|Written by Mel Odom|
|Tuesday, 24 June 2003|
The talking kangaroo with the Australian accent in the movie theater trailer promised a lot of fun to viewers interested in something they could take the kids to. Unfortunately, the movie isn’t about a cagey kangaroo with a caustic sense of humor and radical dance moves.
“Kangaroo Jack” announces itself as a buddy movie from the beginning, trekking back 20 years to Brooklyn to introduce Charlie Carbone and Louis Booker who became childhood friends that fateful day. The voice of the adult Charlie (Jerry O’Connell) comes from the left front speaker as he narrates the prologue, lending the film the feeling that it’s being presented as a home movie with our host sitting over to one side just out of sight.
In the prologue, Charlie’s mom is about to marry the don of the neighborhood Mafia, Salvatore Maggio (Christopher Walken), and Louis was working the beach area with a metal detector he’d rented from his uncle. Frankie Lombardo, who was even then growing up to be Sal’s right hand man, lobbed a football to Charlie, telling him to go deep. Unfortunately, but according to Frankie’s plans, Charlie ended up in the ocean, couldn’t swim, and was facing certain death when Louis came to the rescue. The music score shows up again as a major impact of the movie in this bit after establishing itself in the opening credits.
Chapter 2 fast-forwards to the present. Charlie now works as a hairdresser at a shop his stepfather the don has funded -- for 80 percent of the profits, of course. Louis (Anthony Anderson) shows up and tells Charlie he needs help moving a truckload of TVs. Charlie tries to turn Louis down, citing all the trouble that Louis’s get-rich-quick schemes have gotten him into over the years. Louis plays his trump card: the fact that he saved Charlie’s life all those years ago.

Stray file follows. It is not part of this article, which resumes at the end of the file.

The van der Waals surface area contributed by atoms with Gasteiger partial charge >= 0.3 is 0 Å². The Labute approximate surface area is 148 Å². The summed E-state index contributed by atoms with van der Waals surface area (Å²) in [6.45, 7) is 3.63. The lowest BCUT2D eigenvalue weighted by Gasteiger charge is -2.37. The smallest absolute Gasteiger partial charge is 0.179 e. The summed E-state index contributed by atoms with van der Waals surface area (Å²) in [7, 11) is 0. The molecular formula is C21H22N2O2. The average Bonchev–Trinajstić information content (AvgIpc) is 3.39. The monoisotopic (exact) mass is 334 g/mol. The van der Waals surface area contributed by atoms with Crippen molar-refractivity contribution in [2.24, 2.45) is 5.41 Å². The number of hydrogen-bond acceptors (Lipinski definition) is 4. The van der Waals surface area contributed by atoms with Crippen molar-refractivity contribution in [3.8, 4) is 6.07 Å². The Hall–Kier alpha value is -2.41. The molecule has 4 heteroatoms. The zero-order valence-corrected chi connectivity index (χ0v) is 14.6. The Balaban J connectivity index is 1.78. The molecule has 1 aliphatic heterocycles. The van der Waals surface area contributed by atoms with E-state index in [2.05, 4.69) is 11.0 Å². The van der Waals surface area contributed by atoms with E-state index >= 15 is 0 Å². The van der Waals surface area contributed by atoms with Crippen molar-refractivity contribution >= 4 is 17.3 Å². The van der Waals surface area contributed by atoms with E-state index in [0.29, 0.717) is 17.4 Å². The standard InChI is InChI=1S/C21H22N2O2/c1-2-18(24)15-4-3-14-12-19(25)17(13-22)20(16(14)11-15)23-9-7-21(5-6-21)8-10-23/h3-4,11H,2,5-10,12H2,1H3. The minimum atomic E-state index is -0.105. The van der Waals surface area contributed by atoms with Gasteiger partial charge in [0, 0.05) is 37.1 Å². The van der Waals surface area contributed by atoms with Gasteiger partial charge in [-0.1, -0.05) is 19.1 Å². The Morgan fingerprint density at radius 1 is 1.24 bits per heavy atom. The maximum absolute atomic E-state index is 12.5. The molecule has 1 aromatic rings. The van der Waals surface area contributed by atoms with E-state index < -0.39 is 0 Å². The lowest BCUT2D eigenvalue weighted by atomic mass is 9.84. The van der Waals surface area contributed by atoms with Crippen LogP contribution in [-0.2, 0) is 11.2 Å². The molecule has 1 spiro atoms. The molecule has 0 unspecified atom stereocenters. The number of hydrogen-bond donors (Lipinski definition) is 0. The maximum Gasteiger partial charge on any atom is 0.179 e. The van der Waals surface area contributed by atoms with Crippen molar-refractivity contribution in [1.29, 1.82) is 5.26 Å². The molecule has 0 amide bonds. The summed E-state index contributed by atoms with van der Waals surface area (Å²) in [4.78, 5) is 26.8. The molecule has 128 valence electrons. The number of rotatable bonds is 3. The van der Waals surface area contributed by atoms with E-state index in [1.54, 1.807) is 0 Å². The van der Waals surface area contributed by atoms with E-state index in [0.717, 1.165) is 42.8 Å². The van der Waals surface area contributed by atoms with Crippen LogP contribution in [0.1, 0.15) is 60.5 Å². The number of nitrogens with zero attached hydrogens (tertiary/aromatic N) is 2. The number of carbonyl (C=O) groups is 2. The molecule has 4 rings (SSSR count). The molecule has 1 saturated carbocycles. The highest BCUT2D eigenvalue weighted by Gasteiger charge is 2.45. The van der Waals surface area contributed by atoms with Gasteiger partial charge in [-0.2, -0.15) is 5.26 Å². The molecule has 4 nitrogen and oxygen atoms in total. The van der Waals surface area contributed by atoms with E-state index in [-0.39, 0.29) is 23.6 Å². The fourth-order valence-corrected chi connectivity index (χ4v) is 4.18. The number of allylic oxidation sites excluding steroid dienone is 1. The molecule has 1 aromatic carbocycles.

Charlie ends up helping Louis with a truckload of stolen TVs. Unfortunately, not even Louis’s lucky red Brooklyn jacket can keep them out of trouble. A police car pulls in behind them, then switches on the sirens and the lights. The chase that ensues breaks through the city and brings back memory of Axel Foley in “Beverly Hills Cop” as the merchandise spills through the intersections and streets. The music score bumps up the viewer investment as the sound throbs through the subwoofer and slams through the front, back and center speaker(s). The collisions and impacts ricochet through the surround sound system, placing the viewer in the middle of the blistering action. The sounds of traffic echo all around from the speakers.
After escaping the police, Charlie and Louis end up at a warehouse in Chapter 3. Unfortunately, the warehouse belongs to Sal. Charlie and Louis turn out to be totally luckless because they haven’t been able to shake to police pursuit. The police helicopter circles overhead and through the surround sound system. Threatening police voices rap out orders from the right front speaker. The helicopter goes in pursuit of a fleeing vehicle, peeling off through the left front speaker. Running for their freedom, and possibly their lives, Charlie and Louis know their dooms are sealed once Sal finds out what has happened.
Chapter 4 opens with Sal talking to Louis and Charlie as he watches news footage of the raid at his warehouse. Sal is upset and Charlie expects to get killed at any moment, despite the fact that his mother is married to the Mafia don. Instead, Sal offers a job and redemption: Charlie and Louis are to deliver a package for him to Sydney, Australia. Sal warns them not to look in the package.